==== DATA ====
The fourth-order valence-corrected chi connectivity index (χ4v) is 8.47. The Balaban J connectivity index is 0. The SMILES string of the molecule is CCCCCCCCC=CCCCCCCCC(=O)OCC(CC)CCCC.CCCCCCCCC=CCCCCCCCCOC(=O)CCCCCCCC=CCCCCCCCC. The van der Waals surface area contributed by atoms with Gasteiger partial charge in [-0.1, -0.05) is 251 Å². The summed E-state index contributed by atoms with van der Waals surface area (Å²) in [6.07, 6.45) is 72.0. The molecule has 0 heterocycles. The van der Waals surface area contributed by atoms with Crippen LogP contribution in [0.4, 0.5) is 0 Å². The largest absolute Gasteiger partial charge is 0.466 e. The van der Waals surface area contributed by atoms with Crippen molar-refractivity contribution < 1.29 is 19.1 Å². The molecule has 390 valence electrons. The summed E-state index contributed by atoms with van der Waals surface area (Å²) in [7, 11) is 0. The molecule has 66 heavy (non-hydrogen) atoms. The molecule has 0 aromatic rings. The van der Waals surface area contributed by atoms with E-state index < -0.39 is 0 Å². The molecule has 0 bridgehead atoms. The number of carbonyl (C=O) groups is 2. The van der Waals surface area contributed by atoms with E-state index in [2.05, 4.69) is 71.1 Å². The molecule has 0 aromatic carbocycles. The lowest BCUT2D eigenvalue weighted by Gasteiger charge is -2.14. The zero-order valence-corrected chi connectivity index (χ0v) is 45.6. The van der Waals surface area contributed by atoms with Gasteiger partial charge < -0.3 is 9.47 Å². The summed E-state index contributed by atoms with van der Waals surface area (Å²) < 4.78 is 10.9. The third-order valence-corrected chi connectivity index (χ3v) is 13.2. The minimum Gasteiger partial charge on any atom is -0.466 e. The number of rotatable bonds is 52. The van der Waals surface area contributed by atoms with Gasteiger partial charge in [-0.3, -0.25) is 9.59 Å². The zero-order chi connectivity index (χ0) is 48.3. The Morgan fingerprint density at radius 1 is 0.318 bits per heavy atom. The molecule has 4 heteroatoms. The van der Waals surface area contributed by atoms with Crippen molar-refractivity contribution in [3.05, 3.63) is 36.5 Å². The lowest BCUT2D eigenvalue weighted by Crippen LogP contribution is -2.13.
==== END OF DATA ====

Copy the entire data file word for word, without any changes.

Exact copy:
The fourth-order valence-corrected chi connectivity index (χ4v) is 8.47. The Balaban J connectivity index is 0. The SMILES string of the molecule is CCCCCCCCC=CCCCCCCCC(=O)OCC(CC)CCCC.CCCCCCCCC=CCCCCCCCCOC(=O)CCCCCCCC=CCCCCCCCC. The van der Waals surface area contributed by atoms with Gasteiger partial charge in [-0.1, -0.05) is 251 Å². The summed E-state index contributed by atoms with van der Waals surface area (Å²) in [6.07, 6.45) is 72.0. The molecule has 0 heterocycles. The van der Waals surface area contributed by atoms with Crippen LogP contribution in [0.4, 0.5) is 0 Å². The largest absolute Gasteiger partial charge is 0.466 e. The van der Waals surface area contributed by atoms with Crippen molar-refractivity contribution < 1.29 is 19.1 Å². The molecule has 390 valence electrons. The summed E-state index contributed by atoms with van der Waals surface area (Å²) in [7, 11) is 0. The molecule has 66 heavy (non-hydrogen) atoms. The molecule has 0 aromatic rings. The van der Waals surface area contributed by atoms with E-state index < -0.39 is 0 Å². The molecule has 0 bridgehead atoms. The number of carbonyl (C=O) groups is 2. The van der Waals surface area contributed by atoms with E-state index in [2.05, 4.69) is 71.1 Å². The molecule has 0 aromatic carbocycles. The lowest BCUT2D eigenvalue weighted by Gasteiger charge is -2.14. The zero-order valence-corrected chi connectivity index (χ0v) is 45.6. The van der Waals surface area contributed by atoms with Gasteiger partial charge < -0.3 is 9.47 Å². The summed E-state index contributed by atoms with van der Waals surface area (Å²) < 4.78 is 10.9. The third-order valence-corrected chi connectivity index (χ3v) is 13.2. The minimum Gasteiger partial charge on any atom is -0.466 e. The number of rotatable bonds is 52. The van der Waals surface area contributed by atoms with Gasteiger partial charge in [-0.3, -0.25) is 9.59 Å². The zero-order chi connectivity index (χ0) is 48.3. The Morgan fingerprint density at radius 1 is 0.318 bits per heavy atom. The molecule has 4 heteroatoms. The van der Waals surface area contributed by atoms with Crippen molar-refractivity contribution in [3.05, 3.63) is 36.5 Å². The lowest BCUT2D eigenvalue weighted by Crippen LogP contribution is -2.13.